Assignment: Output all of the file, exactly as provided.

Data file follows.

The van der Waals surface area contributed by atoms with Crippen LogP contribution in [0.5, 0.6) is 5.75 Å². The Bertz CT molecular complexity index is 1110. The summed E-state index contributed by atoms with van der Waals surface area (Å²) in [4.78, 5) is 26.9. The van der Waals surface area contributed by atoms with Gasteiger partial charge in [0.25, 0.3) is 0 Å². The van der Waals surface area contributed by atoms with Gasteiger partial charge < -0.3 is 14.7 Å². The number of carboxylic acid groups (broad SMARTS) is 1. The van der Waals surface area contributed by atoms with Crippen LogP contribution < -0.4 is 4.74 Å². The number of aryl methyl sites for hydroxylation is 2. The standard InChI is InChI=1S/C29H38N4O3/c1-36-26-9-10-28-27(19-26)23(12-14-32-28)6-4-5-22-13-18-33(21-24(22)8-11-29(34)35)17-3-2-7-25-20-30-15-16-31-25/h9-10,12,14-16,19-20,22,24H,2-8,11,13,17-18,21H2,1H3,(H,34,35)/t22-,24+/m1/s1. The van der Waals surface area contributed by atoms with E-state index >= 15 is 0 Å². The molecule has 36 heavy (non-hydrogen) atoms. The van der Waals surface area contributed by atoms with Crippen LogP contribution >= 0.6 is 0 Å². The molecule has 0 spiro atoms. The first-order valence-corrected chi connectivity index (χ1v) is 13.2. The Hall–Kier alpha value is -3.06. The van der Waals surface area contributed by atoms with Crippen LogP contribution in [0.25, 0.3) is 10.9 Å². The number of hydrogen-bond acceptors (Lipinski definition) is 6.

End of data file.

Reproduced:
The van der Waals surface area contributed by atoms with Crippen LogP contribution in [0.5, 0.6) is 5.75 Å². The Bertz CT molecular complexity index is 1110. The summed E-state index contributed by atoms with van der Waals surface area (Å²) in [4.78, 5) is 26.9. The van der Waals surface area contributed by atoms with Gasteiger partial charge in [0.25, 0.3) is 0 Å². The van der Waals surface area contributed by atoms with Gasteiger partial charge < -0.3 is 14.7 Å². The number of carboxylic acid groups (broad SMARTS) is 1. The van der Waals surface area contributed by atoms with Crippen LogP contribution < -0.4 is 4.74 Å². The number of aryl methyl sites for hydroxylation is 2. The standard InChI is InChI=1S/C29H38N4O3/c1-36-26-9-10-28-27(19-26)23(12-14-32-28)6-4-5-22-13-18-33(21-24(22)8-11-29(34)35)17-3-2-7-25-20-30-15-16-31-25/h9-10,12,14-16,19-20,22,24H,2-8,11,13,17-18,21H2,1H3,(H,34,35)/t22-,24+/m1/s1. The van der Waals surface area contributed by atoms with E-state index >= 15 is 0 Å². The molecule has 36 heavy (non-hydrogen) atoms. The van der Waals surface area contributed by atoms with Crippen LogP contribution >= 0.6 is 0 Å². The molecule has 0 spiro atoms. The first-order valence-corrected chi connectivity index (χ1v) is 13.2. The Hall–Kier alpha value is -3.06. The van der Waals surface area contributed by atoms with Crippen LogP contribution in [0.25, 0.3) is 10.9 Å². The number of hydrogen-bond acceptors (Lipinski definition) is 6.